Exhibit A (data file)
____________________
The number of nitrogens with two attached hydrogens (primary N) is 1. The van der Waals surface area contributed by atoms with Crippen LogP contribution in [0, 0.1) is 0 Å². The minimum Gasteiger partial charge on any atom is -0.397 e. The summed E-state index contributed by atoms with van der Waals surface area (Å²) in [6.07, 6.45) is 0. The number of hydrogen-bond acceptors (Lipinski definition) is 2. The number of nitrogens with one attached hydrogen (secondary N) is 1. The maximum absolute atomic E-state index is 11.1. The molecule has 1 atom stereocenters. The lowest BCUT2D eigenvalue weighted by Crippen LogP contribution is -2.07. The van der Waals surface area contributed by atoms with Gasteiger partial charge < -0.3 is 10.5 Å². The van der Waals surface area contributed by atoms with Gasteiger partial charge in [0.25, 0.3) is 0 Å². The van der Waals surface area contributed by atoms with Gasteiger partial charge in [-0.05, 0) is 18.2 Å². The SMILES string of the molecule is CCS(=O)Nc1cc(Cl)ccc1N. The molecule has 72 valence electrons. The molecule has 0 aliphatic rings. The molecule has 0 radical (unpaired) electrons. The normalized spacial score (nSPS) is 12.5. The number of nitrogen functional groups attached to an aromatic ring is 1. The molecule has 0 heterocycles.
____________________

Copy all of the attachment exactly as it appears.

The number of nitrogens with two attached hydrogens (primary N) is 1. The van der Waals surface area contributed by atoms with Crippen LogP contribution in [0, 0.1) is 0 Å². The minimum Gasteiger partial charge on any atom is -0.397 e. The summed E-state index contributed by atoms with van der Waals surface area (Å²) in [6.07, 6.45) is 0. The number of hydrogen-bond acceptors (Lipinski definition) is 2. The number of nitrogens with one attached hydrogen (secondary N) is 1. The maximum absolute atomic E-state index is 11.1. The molecule has 1 atom stereocenters. The lowest BCUT2D eigenvalue weighted by Crippen LogP contribution is -2.07. The van der Waals surface area contributed by atoms with Gasteiger partial charge < -0.3 is 10.5 Å². The van der Waals surface area contributed by atoms with Gasteiger partial charge in [0.25, 0.3) is 0 Å². The van der Waals surface area contributed by atoms with Gasteiger partial charge in [-0.05, 0) is 18.2 Å². The SMILES string of the molecule is CCS(=O)Nc1cc(Cl)ccc1N. The molecule has 72 valence electrons. The molecule has 0 aliphatic rings. The molecule has 0 radical (unpaired) electrons. The normalized spacial score (nSPS) is 12.5. The number of nitrogen functional groups attached to an aromatic ring is 1. The molecule has 0 heterocycles.